Capital Senior Living reiterated its belief that conditions related to COVID-19 “raise substantial doubt about the company’s ability to continue as a going concern” in a document filed Monday with the Securities and Exchange Commission.
Potential operating losses and negative cash flows from operations for projected fiscal years 2020 and 2021 also led to the assessment, the company said in the quarterly report, known as a Form 10-Q, covering the quarter ending June 30.
The “going concern” statement, required by accounting rules, echoes one the company made in May at the time of its first-quarter earnings call, when the company detailed its plans “to improve its liquidity position and address uncertainty about its ability to continue as a going concern.”
The statement was not included in an 8-K filing the company made with the SEC last week when it held its second-quarter earnings call. On the recent call, however, Capital President and CEO Kim Lody and other executives described plans to transfer operations and ownership of 18 senior living communities to Fannie Mae as well as agreements it had reached with real estate investment trusts Healthpeak, Ventas and Welltower in the first quarter to reduce facility lease expenses. The transaction with Fannie Mae, Capital said, will reduce the company’s debt by $216.3 million and improve annual cash flow by approximately $10 million.
“The Company’s plans are designed to provide the Company with adequate liquidity to meet its obligations for at least the twelve-month period following the date its financial statements are issued; however, the remediation plan is dependent on conditions and matters that may be outside of the Company’s control or may not be available on terms acceptable to the Company, or at all, many of which have been made worse or more unpredictable by COVID-19,” Capital said in the 10-Q. “Accordingly, management determined it was not probable that the plans, when implemented, will mitigate the relevant conditions or events that raise substantial doubt about the entity’s ability to continue as a going concern. If the Company is unable to successfully execute all of these initiatives or if the plan does not fully mitigate the Company’s liquidity challenges, the Company’s operating plans and resulting cash flows along with its cash and cash equivalents and other sources of liquidity may not be sufficient to fund operations for the twelve-month period following the date the financial statements are issued.”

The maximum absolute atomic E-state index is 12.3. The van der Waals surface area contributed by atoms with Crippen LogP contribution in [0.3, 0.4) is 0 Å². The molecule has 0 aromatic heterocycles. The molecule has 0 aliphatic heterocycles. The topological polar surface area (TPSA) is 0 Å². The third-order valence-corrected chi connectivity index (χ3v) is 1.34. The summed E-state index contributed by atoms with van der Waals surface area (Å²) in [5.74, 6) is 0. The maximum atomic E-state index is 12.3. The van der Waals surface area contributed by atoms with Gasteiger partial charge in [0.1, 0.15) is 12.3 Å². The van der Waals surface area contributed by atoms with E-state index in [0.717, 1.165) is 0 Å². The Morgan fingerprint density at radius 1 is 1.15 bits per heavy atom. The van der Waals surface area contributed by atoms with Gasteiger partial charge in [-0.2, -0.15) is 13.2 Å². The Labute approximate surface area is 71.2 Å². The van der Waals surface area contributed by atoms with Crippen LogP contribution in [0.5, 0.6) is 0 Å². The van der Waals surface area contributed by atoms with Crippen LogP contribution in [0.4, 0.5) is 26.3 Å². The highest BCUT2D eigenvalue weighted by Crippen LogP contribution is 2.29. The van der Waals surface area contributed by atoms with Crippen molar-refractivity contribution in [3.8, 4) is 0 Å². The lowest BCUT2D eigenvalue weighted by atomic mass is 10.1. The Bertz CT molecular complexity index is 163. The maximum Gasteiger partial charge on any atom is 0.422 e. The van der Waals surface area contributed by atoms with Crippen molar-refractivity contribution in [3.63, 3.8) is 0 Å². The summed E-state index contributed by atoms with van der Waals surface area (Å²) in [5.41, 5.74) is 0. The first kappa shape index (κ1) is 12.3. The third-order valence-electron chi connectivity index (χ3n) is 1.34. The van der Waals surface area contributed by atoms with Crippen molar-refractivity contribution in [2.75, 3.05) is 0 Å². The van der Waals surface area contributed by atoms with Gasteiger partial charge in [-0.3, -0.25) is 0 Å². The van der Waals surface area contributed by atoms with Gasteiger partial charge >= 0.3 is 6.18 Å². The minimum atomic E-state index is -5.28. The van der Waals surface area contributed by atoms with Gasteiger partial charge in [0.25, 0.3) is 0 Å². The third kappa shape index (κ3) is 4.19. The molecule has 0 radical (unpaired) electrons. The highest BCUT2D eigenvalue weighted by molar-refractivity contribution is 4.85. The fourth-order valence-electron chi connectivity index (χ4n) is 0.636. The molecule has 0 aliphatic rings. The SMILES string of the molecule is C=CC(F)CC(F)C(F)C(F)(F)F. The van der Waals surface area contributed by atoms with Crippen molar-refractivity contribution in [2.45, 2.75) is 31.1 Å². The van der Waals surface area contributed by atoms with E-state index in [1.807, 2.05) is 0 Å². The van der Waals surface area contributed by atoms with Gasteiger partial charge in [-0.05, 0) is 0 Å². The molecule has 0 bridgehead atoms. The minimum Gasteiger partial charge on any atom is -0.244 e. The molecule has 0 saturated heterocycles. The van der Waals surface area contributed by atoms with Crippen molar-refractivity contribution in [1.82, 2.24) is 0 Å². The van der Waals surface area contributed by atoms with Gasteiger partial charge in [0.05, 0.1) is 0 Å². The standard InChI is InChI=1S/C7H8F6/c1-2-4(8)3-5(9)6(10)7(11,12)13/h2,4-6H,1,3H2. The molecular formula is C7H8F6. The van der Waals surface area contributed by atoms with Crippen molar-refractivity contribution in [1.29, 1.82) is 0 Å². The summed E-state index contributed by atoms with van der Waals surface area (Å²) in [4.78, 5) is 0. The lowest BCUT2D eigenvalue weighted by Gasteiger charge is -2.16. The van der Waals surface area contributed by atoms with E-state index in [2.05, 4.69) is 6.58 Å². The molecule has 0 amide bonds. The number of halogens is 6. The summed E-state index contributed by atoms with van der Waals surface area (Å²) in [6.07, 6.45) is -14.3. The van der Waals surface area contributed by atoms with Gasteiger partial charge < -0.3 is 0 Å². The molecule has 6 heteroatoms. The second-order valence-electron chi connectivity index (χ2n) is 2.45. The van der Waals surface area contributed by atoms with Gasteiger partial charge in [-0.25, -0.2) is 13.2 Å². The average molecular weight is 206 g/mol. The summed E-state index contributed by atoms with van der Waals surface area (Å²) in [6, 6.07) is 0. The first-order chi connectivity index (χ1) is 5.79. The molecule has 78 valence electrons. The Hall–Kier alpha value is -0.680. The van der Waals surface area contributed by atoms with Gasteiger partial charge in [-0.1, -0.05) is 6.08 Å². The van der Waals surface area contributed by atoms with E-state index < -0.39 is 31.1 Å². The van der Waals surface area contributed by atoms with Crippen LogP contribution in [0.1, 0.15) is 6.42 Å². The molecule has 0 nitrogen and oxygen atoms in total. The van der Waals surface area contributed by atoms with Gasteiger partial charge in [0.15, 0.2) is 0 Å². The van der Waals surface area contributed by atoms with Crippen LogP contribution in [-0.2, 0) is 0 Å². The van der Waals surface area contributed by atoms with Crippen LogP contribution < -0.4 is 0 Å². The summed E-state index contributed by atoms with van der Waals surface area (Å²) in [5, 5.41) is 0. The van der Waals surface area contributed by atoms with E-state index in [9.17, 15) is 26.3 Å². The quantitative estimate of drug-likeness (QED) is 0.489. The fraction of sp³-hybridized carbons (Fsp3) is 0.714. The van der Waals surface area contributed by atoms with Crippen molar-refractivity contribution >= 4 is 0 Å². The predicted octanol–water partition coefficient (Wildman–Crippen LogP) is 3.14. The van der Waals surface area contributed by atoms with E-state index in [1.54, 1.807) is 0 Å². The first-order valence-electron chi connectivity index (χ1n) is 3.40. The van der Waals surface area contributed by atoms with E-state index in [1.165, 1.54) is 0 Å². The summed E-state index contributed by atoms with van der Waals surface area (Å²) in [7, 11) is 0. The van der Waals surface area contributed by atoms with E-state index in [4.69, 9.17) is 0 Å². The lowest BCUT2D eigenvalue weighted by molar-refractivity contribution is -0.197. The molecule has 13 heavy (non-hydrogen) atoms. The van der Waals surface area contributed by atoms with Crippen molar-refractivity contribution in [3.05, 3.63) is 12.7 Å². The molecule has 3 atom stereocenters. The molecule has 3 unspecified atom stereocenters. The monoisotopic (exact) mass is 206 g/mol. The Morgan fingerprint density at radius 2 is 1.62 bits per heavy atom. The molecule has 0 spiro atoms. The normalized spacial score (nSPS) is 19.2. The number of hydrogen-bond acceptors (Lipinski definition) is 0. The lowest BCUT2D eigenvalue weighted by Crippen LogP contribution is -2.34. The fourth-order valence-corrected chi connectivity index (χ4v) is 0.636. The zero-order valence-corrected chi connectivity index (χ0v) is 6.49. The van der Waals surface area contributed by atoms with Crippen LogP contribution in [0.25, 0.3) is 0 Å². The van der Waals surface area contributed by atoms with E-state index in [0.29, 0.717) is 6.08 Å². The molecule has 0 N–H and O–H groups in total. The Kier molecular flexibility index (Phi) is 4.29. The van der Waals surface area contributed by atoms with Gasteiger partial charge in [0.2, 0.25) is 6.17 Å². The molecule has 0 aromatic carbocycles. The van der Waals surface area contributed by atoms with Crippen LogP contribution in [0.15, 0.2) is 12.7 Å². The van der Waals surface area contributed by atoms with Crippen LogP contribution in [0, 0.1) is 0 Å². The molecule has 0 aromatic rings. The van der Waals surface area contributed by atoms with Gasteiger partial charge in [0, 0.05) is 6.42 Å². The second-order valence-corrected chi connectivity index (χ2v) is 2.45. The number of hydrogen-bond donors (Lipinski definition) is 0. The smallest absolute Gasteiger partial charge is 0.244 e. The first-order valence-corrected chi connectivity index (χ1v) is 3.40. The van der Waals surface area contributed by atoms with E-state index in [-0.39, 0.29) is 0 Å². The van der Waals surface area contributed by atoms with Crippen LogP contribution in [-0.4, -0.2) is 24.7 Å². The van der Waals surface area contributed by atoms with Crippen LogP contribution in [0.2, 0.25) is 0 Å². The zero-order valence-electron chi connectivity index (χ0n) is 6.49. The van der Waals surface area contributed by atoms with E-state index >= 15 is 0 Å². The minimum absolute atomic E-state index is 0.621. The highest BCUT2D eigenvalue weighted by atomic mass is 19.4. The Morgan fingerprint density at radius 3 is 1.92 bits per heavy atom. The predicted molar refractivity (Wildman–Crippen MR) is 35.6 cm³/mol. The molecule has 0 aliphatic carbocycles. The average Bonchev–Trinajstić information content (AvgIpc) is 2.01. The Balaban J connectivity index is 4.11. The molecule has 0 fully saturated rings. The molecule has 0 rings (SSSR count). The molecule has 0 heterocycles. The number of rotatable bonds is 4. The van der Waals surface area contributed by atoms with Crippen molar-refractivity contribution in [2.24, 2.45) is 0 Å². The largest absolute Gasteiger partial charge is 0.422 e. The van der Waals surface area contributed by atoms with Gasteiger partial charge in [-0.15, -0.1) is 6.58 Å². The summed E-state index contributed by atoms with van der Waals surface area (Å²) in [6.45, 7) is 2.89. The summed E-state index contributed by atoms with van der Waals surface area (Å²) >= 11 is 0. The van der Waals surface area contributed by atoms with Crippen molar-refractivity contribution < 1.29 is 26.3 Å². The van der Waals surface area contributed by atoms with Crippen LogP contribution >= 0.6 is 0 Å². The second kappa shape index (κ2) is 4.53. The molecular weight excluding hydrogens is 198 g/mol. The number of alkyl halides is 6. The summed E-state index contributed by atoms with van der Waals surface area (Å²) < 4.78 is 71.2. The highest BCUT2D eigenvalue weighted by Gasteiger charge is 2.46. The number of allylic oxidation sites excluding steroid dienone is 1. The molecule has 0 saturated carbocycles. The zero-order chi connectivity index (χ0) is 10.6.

Capital also noted that in April the company was informed that it was not in compliance with standards to be listed on the New York Stock Exchange but that in July, the NYSE approved the company’s plan to regain compliance. Capital has until Dec 19, 2020, and Dec. 19, 2021, to meet aspects of compliance.
A delisting of the common stock, Capital said, could negatively affect the company in several ways, including making the stock unattractive to investors and harming the company’s reputation to the point that it could not attract new business.